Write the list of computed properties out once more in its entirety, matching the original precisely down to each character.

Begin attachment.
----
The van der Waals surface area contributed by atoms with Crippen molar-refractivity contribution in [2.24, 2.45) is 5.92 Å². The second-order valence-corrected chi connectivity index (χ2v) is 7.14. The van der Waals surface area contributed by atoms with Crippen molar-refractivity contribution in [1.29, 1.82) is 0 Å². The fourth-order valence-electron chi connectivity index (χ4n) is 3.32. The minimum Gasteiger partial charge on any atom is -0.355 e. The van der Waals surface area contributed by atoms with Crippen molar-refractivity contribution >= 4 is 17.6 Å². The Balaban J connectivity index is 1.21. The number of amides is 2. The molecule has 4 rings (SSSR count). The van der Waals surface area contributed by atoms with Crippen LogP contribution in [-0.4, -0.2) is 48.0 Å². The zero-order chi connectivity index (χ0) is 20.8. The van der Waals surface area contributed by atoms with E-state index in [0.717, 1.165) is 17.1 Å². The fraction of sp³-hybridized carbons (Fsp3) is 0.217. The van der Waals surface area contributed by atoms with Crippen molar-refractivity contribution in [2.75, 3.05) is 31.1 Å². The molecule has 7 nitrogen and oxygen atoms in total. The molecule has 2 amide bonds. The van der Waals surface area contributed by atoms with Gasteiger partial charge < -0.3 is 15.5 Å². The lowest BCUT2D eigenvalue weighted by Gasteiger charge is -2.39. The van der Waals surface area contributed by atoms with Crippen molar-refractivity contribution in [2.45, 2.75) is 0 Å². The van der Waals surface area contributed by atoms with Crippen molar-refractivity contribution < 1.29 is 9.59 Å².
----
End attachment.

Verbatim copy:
The van der Waals surface area contributed by atoms with Crippen molar-refractivity contribution in [2.24, 2.45) is 5.92 Å². The second-order valence-corrected chi connectivity index (χ2v) is 7.14. The van der Waals surface area contributed by atoms with Crippen molar-refractivity contribution in [1.29, 1.82) is 0 Å². The fourth-order valence-electron chi connectivity index (χ4n) is 3.32. The minimum Gasteiger partial charge on any atom is -0.355 e. The van der Waals surface area contributed by atoms with Crippen molar-refractivity contribution >= 4 is 17.6 Å². The Balaban J connectivity index is 1.21. The number of amides is 2. The molecule has 4 rings (SSSR count). The van der Waals surface area contributed by atoms with Crippen LogP contribution in [-0.4, -0.2) is 48.0 Å². The zero-order chi connectivity index (χ0) is 20.8. The van der Waals surface area contributed by atoms with E-state index in [0.717, 1.165) is 17.1 Å². The fraction of sp³-hybridized carbons (Fsp3) is 0.217. The van der Waals surface area contributed by atoms with Crippen molar-refractivity contribution in [2.75, 3.05) is 31.1 Å². The molecule has 7 nitrogen and oxygen atoms in total. The molecule has 2 amide bonds. The van der Waals surface area contributed by atoms with Gasteiger partial charge < -0.3 is 15.5 Å². The lowest BCUT2D eigenvalue weighted by Gasteiger charge is -2.39. The van der Waals surface area contributed by atoms with Crippen molar-refractivity contribution in [2.45, 2.75) is 0 Å². The van der Waals surface area contributed by atoms with Crippen molar-refractivity contribution < 1.29 is 9.59 Å².